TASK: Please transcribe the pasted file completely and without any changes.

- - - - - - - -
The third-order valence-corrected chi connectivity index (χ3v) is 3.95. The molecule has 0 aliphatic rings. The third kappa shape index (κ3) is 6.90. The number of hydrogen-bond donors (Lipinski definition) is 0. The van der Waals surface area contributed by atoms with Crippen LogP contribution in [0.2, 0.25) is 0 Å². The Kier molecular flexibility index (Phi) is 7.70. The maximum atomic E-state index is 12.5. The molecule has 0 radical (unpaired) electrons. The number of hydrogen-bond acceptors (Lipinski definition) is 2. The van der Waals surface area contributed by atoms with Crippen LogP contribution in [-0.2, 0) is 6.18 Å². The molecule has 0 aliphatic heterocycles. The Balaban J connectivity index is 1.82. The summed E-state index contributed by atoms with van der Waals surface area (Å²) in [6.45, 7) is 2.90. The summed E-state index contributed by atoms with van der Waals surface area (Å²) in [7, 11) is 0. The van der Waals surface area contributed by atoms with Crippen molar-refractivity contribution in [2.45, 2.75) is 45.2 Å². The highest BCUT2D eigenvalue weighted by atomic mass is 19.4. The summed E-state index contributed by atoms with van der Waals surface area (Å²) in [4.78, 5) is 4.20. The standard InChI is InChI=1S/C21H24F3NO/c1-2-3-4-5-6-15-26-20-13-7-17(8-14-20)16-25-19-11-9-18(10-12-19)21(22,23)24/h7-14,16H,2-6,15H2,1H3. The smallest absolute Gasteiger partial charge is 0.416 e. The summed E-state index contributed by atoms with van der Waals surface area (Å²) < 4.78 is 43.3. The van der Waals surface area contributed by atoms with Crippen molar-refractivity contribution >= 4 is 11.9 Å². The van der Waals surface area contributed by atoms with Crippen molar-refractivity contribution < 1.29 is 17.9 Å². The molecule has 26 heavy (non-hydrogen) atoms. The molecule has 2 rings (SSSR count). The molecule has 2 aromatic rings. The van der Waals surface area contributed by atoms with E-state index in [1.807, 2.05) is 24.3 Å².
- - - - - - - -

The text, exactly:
The third-order valence-corrected chi connectivity index (χ3v) is 3.95. The molecule has 0 aliphatic rings. The third kappa shape index (κ3) is 6.90. The number of hydrogen-bond donors (Lipinski definition) is 0. The van der Waals surface area contributed by atoms with Crippen LogP contribution in [0.2, 0.25) is 0 Å². The Kier molecular flexibility index (Phi) is 7.70. The maximum atomic E-state index is 12.5. The molecule has 0 radical (unpaired) electrons. The number of hydrogen-bond acceptors (Lipinski definition) is 2. The van der Waals surface area contributed by atoms with Crippen LogP contribution in [-0.2, 0) is 6.18 Å². The molecule has 0 aliphatic heterocycles. The Balaban J connectivity index is 1.82. The summed E-state index contributed by atoms with van der Waals surface area (Å²) in [6.45, 7) is 2.90. The summed E-state index contributed by atoms with van der Waals surface area (Å²) in [7, 11) is 0. The van der Waals surface area contributed by atoms with Crippen molar-refractivity contribution in [2.45, 2.75) is 45.2 Å². The highest BCUT2D eigenvalue weighted by atomic mass is 19.4. The summed E-state index contributed by atoms with van der Waals surface area (Å²) in [4.78, 5) is 4.20. The standard InChI is InChI=1S/C21H24F3NO/c1-2-3-4-5-6-15-26-20-13-7-17(8-14-20)16-25-19-11-9-18(10-12-19)21(22,23)24/h7-14,16H,2-6,15H2,1H3. The smallest absolute Gasteiger partial charge is 0.416 e. The summed E-state index contributed by atoms with van der Waals surface area (Å²) < 4.78 is 43.3. The van der Waals surface area contributed by atoms with Crippen molar-refractivity contribution >= 4 is 11.9 Å². The van der Waals surface area contributed by atoms with Crippen molar-refractivity contribution < 1.29 is 17.9 Å². The molecule has 26 heavy (non-hydrogen) atoms. The molecule has 2 rings (SSSR count). The molecule has 2 aromatic rings. The van der Waals surface area contributed by atoms with E-state index in [1.807, 2.05) is 24.3 Å².